The most popular variety in the United States is the Maine lobster, also called American lobster. It has 5 pairs of legs, the first of which is in the form of large, heavy claws (which contain a good amount of meat).
Spiny lobsters (commonly called rock lobsters) are found in waters off Florida, Southern California, Mexico, Australia, New Zealand and South Africa. They’re easily distinguished from the Maine lobster by the fact that all 10 of their legs are about the same size. Almost all of the meat is in the tail because the spiny lobster has no claws. That meat is firmer, stringier and not quite as sweet as that of the Maine lobster.
Live lobsters have a mottled shell splotched with various colors, generally greenish blue and reddish brown. Their shell turns vivid red only after the lobster is cooked. Fresh lobsters are available year-round and are most economical during spring and summer.
Female lobsters are prized by many for their delectable coral (eggs). Also considered a delicacy is a lobster’s Tomalley (liver). Because bacteria form quickly in a dead lobster, it’s important that it be alive when you buy it. To make sure, pick up the lobster-if the tail curls under the body it’s alive. This test is especially important with lobsters that have been stored on ice because they’re so sluggish that it’s sometimes hard to see movement.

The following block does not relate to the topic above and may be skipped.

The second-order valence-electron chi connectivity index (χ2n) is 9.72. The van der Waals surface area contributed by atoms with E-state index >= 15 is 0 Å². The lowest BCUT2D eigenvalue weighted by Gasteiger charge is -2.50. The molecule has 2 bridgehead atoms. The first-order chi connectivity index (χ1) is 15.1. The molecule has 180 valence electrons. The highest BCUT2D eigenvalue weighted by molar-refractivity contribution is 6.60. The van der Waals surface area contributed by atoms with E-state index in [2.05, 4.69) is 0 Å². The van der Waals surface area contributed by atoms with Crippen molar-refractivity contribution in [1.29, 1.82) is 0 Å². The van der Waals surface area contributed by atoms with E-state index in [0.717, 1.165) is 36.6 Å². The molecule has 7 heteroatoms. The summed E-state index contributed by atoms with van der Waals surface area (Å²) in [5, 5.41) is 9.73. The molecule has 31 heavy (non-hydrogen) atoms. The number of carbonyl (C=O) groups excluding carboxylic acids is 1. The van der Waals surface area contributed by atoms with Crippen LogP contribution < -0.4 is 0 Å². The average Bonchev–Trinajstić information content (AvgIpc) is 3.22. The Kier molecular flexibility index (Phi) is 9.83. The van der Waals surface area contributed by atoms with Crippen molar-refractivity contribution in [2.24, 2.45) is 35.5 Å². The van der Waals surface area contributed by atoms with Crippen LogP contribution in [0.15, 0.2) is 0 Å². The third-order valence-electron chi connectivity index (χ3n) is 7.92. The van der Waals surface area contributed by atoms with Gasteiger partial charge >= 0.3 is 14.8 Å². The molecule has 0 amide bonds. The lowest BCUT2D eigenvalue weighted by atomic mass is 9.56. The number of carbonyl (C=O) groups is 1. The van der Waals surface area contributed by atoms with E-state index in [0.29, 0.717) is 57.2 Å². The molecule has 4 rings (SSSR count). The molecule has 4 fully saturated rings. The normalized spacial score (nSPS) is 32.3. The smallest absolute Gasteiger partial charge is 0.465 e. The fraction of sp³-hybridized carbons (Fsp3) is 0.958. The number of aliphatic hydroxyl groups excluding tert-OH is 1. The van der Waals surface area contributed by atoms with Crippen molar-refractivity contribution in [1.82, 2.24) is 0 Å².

Lobsters come in various sizes and are categorized as follows: jumbo, over 2 1/2 pounds; large (or select), from l 1/2 to 2 1/2 pounds; quarters, from l 1/4 to 1 1/2 pounds; eighths, from 1 1/8 to l 1/4 pounds; and chicken lobsters, which average about a pound. Lobsters must be purchased the day they’re to be cooked.
They will die in fresh water, so must either be kept in seawater or wrapped in a wet cloth and stored for no more than a few hours on a bed of ice in the refrigerator. All lobsters must either be cooked live or killed immediately prior to cooking.
Though whole lobsters are best simply boiled or broiled, lobster meat may be prepared in a variety of ways. Consult a general cookbook for cleaning and cooking instructions. Whole lobsters and chunk lobster meat are also sold precooked. One caveat when buying whole cooked lobster: be sure the tail is curled, a sign that it was alive when cooked.
Frozen and canned cooked lobster meat, as well as raw spiny (or rock) lobster tails, are also available.